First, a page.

Thursday, November 23, 2017
Editorials

Editorial: Florida spends too much on private lawyers

RECOMMENDED READING


Gov. Rick Scott and his fellow fiscal conservatives in Tallahassee are all too willing to make an exception to their spending discipline by paying private lawyers to defend their agendas at taxpayer expense. In the last six years, the state has spent more than $250 million on outside counsel to defend legislation, agency actions and lawsuits. The runaway spending has gone on with little oversight, leaving taxpayers in the dark about whether their money is wisely spent.

The Associated Press calculated the staggering cost by analyzing budgets and other documents obtained through public records requests. The total for outside lawyers' fees is not included in the normal state budgeting process, and Attorney General Pam Bondi's office was not keeping track. That's a recipe for blindly wasting public money.

What have all those millions in lawyer fees paid for? The biggest line item is the state's long-running battle with Georgia over water rights. Scott vastly increased spending in that fight when he took the case to the U.S. Supreme Court. Securing the state's water supply is undoubtedly an important issue, but Florida has hemorrhaged $98 million litigating (and so far losing) that case. Couldn't even a fraction of that money have been better used for river restoration and resource management rather than legal fees?

Nearly $16 million went toward paying opposing lawyers in cases the state lost. Those include battles waged to the detriment of millions of Floridians, such as the state's ban on gay marriage, tougher voting restrictions and an unconstitutional law requiring welfare recipients be drug-tested. The Republican-led Legislature also can be thanked for steering almost $20 million to lawyers to defend education budgets that starve public schools and legislative and congressional districts that violated the Fair Districts amendments to the Florida Constitution.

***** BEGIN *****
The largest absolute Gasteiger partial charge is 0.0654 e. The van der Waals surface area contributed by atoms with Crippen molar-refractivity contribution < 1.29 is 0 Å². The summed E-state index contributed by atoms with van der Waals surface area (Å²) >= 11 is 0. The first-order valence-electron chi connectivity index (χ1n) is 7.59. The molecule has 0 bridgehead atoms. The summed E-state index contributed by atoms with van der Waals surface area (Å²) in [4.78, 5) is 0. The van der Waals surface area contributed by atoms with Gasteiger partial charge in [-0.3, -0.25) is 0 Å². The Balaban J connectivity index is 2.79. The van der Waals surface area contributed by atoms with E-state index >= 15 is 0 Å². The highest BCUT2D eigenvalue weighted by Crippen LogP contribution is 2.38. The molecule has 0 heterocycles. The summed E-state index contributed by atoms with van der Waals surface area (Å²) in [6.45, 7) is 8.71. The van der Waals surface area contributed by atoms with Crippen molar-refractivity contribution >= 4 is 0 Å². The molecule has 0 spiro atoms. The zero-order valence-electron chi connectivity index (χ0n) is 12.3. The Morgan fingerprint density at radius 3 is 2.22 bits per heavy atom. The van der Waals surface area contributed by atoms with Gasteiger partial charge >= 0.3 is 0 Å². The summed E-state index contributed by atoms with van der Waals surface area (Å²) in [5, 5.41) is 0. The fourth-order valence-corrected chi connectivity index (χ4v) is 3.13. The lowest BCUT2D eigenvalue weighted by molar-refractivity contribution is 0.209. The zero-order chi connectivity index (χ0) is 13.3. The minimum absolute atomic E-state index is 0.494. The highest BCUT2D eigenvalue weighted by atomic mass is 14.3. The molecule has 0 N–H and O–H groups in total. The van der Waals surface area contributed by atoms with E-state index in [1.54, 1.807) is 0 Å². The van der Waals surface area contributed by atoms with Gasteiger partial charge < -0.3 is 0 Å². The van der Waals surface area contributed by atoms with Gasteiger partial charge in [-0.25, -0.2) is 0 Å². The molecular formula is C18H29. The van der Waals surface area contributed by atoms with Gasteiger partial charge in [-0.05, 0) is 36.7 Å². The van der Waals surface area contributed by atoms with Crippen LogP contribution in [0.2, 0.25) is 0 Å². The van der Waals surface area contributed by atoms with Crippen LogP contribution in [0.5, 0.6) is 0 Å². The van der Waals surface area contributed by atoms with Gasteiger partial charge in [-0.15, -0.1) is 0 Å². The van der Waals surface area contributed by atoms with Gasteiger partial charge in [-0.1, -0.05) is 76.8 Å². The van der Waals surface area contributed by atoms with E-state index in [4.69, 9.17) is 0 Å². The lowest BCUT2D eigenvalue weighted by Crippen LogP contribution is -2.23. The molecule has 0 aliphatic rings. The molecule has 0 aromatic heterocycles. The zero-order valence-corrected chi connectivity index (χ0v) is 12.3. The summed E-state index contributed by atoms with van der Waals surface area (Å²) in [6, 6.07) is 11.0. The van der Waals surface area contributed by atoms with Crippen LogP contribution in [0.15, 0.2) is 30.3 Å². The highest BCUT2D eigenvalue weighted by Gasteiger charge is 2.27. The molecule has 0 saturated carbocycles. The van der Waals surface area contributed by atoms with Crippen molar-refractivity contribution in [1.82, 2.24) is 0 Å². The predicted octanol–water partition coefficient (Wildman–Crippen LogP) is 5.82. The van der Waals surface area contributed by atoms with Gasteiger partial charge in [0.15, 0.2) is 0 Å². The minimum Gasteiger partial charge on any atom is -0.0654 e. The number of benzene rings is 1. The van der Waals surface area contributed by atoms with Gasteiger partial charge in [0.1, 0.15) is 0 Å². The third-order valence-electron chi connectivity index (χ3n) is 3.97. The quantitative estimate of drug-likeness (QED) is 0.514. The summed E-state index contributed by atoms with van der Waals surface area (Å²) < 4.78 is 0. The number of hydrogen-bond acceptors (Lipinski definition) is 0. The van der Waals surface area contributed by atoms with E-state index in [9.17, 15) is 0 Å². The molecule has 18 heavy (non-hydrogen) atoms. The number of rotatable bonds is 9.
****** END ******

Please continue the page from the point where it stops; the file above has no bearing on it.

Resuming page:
The response has been defensive and unapologetic. Bondi's office, which employs 450 lawyers, says its staff is busy handling criminal appeals and Medicaid fraud cases. The governor's spokeswoman says it should be "no surprise" that Florida defends its laws — no matter how backward or ill-fated. Taxpayers could wonder what expensive legal fights might come next. Last week, seven felons from Florida filed a federal lawsuit over the state's clemency process for pardoning inmates, commuting sentences, restoring civil rights, negating fines and allowing gun ownership. Under Scott, the process has become more opaque and unfair, leaving a backlog of requests that never get heard and a pile of denials with no reason ever cited. A House committee passed a bill, HB 83, that would enact harsher criminal penalties on undocumented immigrants, despite voluminous case law establishing that such proposals violate the due process and equal protection provisions of the U.S. Constitution. That didn't seem to matter to Rep. Jamie Grant, R-Tampa, who practically dared the Florida Supreme Court to overturn it.

Florida's $253 million tab for outside legal counsel is ridiculously high. It's all the more galling that taxpayers were stuck with the bill for highly partisan battles that they often lost. House Speaker Richard Corcoran, R-Land O'Lakes, who is on a crusade to eliminate wasteful spending, has promised a legislative review. It should start with a crackdown on agenda-driven bills that aren't reasonably likely to pass legal muster and adding more oversight and accountability for hiring private lawyers at taxpayer expense.

Comments

Another voice: Wall isnít a lifesaver, itís a boondoggle